Magazine article First Things; A Monthly Journal of Religion and Public Life

The Regensburg Moment

Magazine article First Things; A Monthly Journal of Religion and Public Life

The Regensburg Moment

Article excerpt

It is by no means certain, but it is more than just possible, that Pope Benedict's September 12 lecture at the University of Regensburg and the controversy surrounding it will be referred to, five or twenty years from now, as "The Regensburg Moment."

As many commentators, Muslim and other, do not know because they manifestly did not read the lecture, it was not chiefly about Islam. It was a considered reflection on the inseparable linkage of faith and reason in the Christian understanding, an incisive critique of Christian thinkers who press for separating faith and reason in the name of "de-Hellenizing" Christianity, and a stirring call for Christians to celebrate the achievements of modernity and secure those achievements by grounding them in a more comprehensive and coherent understanding of human rationality.

Benedict was widely criticized for being impolitic, even recklessly provocative, in citing a fourteenthcentury colloquy between a Byzantine emperor and a Muslim intellectual in which the emperor drew some distinctly uncomplimentary conclusions about Islam. Perhaps the pope should have chosen a less "brusque" (his characterization of the emperor's statement) example from history, but his obvious point was to show diat the problem he was addressing is not new. Violence has no place in the advancing of religion. To act against reason is to act against the nature of God. That is Benedict's argument.

Numerous commentators suggested a sharp contrast between Benedict and John Paul II in their attitudes toward Islam. Somewhat amusingly, pundits who had for years deplored John Paul's "rigid" and "authoritarian" pontificate now spoke nostalgically about his wonderfully open and dialogical ways. As usual, any stick will do in beating up on whoever is currently the pope. As a matter of fact, however, there is no substantive difference between the two popes and their understanding of Islam.

In his 1994 worldwide bestseller, Crossing the Threshold of Hope, John Paul expressed respect for "the religiosity of the Muslims" and their "fidelity to prayer." "The image of believers in Allah who, without caring about time or place, fall to their knees and immerse themselves in prayer remains a model for all those who invoke the true God, in particular for those Christians who, having deserted their magnificent cathedrals, pray only a little or not at all." That having been said, John Paul continues:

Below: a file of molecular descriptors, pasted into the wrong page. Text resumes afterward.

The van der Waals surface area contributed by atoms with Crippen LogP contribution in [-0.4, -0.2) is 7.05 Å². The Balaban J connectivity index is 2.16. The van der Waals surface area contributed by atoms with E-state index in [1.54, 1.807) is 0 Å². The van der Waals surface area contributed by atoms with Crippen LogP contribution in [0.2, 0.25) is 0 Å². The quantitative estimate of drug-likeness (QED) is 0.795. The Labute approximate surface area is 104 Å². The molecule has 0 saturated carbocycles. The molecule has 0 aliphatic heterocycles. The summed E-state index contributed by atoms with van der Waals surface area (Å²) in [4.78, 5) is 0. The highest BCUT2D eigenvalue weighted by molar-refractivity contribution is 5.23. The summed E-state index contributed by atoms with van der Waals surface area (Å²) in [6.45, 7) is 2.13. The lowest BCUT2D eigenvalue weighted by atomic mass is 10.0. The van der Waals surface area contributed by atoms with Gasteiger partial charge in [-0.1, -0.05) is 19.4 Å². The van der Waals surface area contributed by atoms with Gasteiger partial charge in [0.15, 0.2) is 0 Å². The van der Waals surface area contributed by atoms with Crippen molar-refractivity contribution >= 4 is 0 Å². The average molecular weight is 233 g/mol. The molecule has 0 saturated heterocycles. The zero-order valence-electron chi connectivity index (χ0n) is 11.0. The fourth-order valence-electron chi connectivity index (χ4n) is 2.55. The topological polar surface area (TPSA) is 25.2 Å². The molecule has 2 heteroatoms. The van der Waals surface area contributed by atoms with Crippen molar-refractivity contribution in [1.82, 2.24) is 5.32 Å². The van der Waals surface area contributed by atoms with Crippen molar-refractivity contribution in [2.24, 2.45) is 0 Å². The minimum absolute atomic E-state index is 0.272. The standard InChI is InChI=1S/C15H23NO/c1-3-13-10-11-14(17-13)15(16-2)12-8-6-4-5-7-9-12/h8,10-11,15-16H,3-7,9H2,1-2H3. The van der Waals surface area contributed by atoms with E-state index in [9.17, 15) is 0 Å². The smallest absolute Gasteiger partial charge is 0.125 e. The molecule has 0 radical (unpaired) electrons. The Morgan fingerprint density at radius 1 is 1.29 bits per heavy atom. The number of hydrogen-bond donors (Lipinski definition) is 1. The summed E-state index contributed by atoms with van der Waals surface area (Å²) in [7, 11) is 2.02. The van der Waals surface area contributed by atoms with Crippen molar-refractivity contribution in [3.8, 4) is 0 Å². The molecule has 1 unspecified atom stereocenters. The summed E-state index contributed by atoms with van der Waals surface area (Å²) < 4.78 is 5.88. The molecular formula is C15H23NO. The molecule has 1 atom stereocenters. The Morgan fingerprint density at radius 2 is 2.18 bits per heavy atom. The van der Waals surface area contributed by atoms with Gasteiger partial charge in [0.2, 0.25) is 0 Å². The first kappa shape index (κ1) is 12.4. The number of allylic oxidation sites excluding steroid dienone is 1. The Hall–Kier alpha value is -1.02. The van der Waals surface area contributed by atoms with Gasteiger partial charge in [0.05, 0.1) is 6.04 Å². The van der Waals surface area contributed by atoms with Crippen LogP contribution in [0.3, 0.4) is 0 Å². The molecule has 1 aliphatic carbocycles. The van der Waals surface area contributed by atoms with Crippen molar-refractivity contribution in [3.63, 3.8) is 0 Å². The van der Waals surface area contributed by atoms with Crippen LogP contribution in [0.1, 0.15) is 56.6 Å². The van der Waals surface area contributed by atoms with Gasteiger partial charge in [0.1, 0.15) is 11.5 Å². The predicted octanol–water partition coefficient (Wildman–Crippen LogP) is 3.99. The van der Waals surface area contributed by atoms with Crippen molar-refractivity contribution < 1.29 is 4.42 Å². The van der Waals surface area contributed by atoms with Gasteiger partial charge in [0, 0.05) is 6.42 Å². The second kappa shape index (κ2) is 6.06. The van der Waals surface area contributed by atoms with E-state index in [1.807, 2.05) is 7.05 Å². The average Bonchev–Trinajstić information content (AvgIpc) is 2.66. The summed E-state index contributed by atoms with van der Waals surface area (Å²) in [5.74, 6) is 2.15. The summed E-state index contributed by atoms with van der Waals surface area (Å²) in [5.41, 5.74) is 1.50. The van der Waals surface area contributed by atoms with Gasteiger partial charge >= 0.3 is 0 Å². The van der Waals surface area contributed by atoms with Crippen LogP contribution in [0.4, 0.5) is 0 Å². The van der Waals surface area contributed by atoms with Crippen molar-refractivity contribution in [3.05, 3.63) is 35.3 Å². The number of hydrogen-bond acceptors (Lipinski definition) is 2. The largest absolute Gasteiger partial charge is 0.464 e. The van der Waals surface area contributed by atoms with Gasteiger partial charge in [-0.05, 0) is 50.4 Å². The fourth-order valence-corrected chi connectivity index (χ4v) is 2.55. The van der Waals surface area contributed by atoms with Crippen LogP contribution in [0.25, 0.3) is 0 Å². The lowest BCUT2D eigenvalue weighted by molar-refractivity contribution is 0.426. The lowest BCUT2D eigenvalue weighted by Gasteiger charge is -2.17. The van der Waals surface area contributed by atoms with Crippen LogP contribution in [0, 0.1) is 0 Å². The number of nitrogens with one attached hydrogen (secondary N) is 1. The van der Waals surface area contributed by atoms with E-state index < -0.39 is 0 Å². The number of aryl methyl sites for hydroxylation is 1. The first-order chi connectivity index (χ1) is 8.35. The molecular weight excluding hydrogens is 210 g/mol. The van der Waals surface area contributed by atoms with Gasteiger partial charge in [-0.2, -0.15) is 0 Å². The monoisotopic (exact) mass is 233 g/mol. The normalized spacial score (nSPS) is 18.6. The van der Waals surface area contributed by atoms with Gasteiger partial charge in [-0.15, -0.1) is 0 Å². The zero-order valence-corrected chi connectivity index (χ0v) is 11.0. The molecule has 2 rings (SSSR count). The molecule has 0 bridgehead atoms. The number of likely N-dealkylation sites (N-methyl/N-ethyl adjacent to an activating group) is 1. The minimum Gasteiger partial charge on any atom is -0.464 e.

Whoever knows the Old and New Testaments, and then reads the Koran, clearly sees the process by which it completely reduces Divine Revelation. It is impossible not to note the movement away from what God said about himself, first in the Old Testament through the Prophets, and then finally in the New Testament through His Son. In Islam, all the richness of God's selfrevelation, which constitutes the heritage of the Old and New Testaments, has definitely been set aside.

Some of die most beautiful names in the human language are given to the God of the Koran, but He is ultimately a God outside of the world, a God who is only Majesty, never Emmanuel, God with us. Islam is not a religion of redemption. There is no room for die Cross and the Resurrection. Jesus is mentioned, but only as a prophet who prepares for the last prophet, Muhammad. There is also mention of Mary, His Virgin Mother, but the tragedy of redemption is completely absent For this reason not only the theology but also the anthropology of Islam is very distant from Christianity.

So the hard questions about Islam raised by Benedict at Regensburg (and elsewhere) are hardly new in papal thought. Benedict has expressed regret about the violent Muslim reaction to what he said; he has continued to meet with Muslim leaders; he has reaffirmed the Church's continuing dialogue with Islam-but there is no chance whatsoever that he will retract or retreat from the argument he has made. And there is no doubt that he will continue to insist on greater "reciprocity" in relation to Islam. …

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